Sex Workers

Sex workers sense victory

On August 2 the Pretoria High Court came to a decision that could result in a groundbreaking change in the legal standing of prostitution.

The court ruled Section 20 (1) (A) of the Sexual Offences Act - which outlaws the sale of sex - as unconstitutional. If the judgment is confirmed by the Constitutional Court, prostitution could be legalised in South Africa. It will remain a crime to keep a brothel or live off the earnings of sex workers.

A group involved in the rights of prostitutes, Sweat (Sex Workers Education and Advocacy Taskforce), has responded to the move with conditional approval.

Although pleased with the prospect of prostitution itself becoming legal, the group felt that the suggestions of the court were not far-reaching enough and did not take into

consideration the needs and interests of prostitutes. They also objected to the continued illegality of keeping a brothel. "Sex workers are adults who have the right and the capability to decide how and where they will offer their services," Sweat said.

The remaining laws governing the sex trade should, they stated in a press release, be lifted, so that "sex workers can provide their services in a structured, legitimate environment":

They illustrated their reasons for taking this stance by citing two real-life cases:

Cynthia, a 28-year-old mother of three children, has been selling sex on the streets of Cape Town for five years. She has been arrested several times for loitering and soliciting, but never for prostitution itself. She has in the past been raped by clients, but was afraid to report these assaults to the police.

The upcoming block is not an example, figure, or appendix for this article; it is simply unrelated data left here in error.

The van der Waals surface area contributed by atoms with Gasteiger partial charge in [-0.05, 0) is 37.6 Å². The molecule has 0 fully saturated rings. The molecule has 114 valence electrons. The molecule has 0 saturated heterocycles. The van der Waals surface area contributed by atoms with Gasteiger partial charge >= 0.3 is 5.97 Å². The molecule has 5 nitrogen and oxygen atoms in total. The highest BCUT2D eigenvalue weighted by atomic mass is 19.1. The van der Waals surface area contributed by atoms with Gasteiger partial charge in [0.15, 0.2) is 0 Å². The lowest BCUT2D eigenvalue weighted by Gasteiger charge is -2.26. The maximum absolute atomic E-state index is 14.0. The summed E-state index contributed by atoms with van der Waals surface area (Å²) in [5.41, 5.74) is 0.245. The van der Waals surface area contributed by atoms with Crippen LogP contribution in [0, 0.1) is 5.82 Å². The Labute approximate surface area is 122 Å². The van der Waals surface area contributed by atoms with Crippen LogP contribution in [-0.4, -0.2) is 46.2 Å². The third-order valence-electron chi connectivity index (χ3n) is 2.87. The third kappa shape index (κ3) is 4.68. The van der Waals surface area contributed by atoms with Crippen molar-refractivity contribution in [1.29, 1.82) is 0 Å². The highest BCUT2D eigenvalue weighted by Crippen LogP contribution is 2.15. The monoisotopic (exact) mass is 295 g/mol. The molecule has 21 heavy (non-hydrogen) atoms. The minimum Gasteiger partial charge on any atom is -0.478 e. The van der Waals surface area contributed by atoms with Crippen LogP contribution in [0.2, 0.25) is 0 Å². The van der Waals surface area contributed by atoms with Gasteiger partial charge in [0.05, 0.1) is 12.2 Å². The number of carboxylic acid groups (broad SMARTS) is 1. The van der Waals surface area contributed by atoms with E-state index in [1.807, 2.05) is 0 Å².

With the proposed change in the law, Cynthia will still, objects Sweat, be liable for prosecution for loitering and soliciting.

She will still be stigmatised and reluctant to access the health or police services.

Loretta is employed at a massage parlour. Although safe from the dangers of the street, she is still vulnerable to violence and unscrupulous treatment by her employers. She cannot work from home as she has two small children and in any case would then be liable for prosecution for keeping a brothel. To be able to ply her trade legally she would have to go out onto the streets.

Sweat has announced its intention of intervening when the matter goes to the Constitutional Court and lobbying for the repeal of all laws pertaining to the sex trade.

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